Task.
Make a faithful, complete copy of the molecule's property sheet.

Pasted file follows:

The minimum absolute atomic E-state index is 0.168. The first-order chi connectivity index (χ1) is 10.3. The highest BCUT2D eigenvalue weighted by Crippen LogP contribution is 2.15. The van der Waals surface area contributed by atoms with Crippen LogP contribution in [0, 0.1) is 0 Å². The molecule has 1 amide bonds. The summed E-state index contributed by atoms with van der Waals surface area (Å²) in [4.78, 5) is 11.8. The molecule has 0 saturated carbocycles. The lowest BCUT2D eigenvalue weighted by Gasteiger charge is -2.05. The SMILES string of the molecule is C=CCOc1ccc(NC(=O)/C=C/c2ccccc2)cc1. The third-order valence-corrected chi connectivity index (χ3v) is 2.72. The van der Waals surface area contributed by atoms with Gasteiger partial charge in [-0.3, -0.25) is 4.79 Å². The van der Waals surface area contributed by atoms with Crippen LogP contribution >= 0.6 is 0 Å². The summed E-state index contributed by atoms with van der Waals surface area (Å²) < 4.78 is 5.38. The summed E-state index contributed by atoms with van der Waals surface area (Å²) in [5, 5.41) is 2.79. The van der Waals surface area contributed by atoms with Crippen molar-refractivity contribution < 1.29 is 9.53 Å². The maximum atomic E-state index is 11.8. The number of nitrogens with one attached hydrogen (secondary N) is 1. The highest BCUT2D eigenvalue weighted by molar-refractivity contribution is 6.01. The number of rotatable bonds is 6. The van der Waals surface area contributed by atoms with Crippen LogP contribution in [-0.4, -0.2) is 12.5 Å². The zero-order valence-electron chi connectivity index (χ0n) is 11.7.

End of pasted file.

The minimum absolute atomic E-state index is 0.168. The first-order chi connectivity index (χ1) is 10.3. The highest BCUT2D eigenvalue weighted by Crippen LogP contribution is 2.15. The van der Waals surface area contributed by atoms with Crippen LogP contribution in [0, 0.1) is 0 Å². The molecule has 1 amide bonds. The summed E-state index contributed by atoms with van der Waals surface area (Å²) in [4.78, 5) is 11.8. The molecule has 0 saturated carbocycles. The lowest BCUT2D eigenvalue weighted by Gasteiger charge is -2.05. The SMILES string of the molecule is C=CCOc1ccc(NC(=O)/C=C/c2ccccc2)cc1. The third-order valence-corrected chi connectivity index (χ3v) is 2.72. The van der Waals surface area contributed by atoms with Gasteiger partial charge in [-0.3, -0.25) is 4.79 Å². The van der Waals surface area contributed by atoms with Crippen LogP contribution >= 0.6 is 0 Å². The summed E-state index contributed by atoms with van der Waals surface area (Å²) < 4.78 is 5.38. The summed E-state index contributed by atoms with van der Waals surface area (Å²) in [5, 5.41) is 2.79. The van der Waals surface area contributed by atoms with Crippen molar-refractivity contribution < 1.29 is 9.53 Å². The maximum atomic E-state index is 11.8. The number of nitrogens with one attached hydrogen (secondary N) is 1. The highest BCUT2D eigenvalue weighted by molar-refractivity contribution is 6.01. The number of rotatable bonds is 6. The van der Waals surface area contributed by atoms with Crippen LogP contribution in [-0.4, -0.2) is 12.5 Å². The zero-order valence-electron chi connectivity index (χ0n) is 11.7.